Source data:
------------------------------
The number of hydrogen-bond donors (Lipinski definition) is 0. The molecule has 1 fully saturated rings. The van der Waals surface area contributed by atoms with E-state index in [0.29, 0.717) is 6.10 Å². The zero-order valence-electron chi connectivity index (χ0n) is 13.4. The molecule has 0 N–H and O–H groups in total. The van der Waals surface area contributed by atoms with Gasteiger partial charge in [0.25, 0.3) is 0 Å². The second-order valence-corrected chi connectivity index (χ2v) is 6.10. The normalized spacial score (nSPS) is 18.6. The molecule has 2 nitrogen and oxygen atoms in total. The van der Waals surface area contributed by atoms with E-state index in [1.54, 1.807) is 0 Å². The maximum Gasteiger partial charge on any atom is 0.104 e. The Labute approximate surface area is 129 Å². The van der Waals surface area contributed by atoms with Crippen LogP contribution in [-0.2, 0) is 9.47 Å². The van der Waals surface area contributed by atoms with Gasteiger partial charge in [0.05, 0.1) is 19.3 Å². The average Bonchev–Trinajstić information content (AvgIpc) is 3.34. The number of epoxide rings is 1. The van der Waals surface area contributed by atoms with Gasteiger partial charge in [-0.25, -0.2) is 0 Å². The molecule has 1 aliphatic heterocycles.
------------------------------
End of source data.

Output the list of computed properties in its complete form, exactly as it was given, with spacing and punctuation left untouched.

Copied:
The number of hydrogen-bond donors (Lipinski definition) is 0. The molecule has 1 fully saturated rings. The van der Waals surface area contributed by atoms with E-state index in [0.29, 0.717) is 6.10 Å². The zero-order valence-electron chi connectivity index (χ0n) is 13.4. The molecule has 0 N–H and O–H groups in total. The van der Waals surface area contributed by atoms with Gasteiger partial charge in [0.25, 0.3) is 0 Å². The second-order valence-corrected chi connectivity index (χ2v) is 6.10. The normalized spacial score (nSPS) is 18.6. The molecule has 2 nitrogen and oxygen atoms in total. The van der Waals surface area contributed by atoms with E-state index in [1.54, 1.807) is 0 Å². The maximum Gasteiger partial charge on any atom is 0.104 e. The Labute approximate surface area is 129 Å². The van der Waals surface area contributed by atoms with Crippen LogP contribution in [-0.2, 0) is 9.47 Å². The van der Waals surface area contributed by atoms with Gasteiger partial charge in [0.05, 0.1) is 19.3 Å². The average Bonchev–Trinajstić information content (AvgIpc) is 3.34. The number of epoxide rings is 1. The van der Waals surface area contributed by atoms with Gasteiger partial charge in [-0.25, -0.2) is 0 Å². The molecule has 1 aliphatic heterocycles.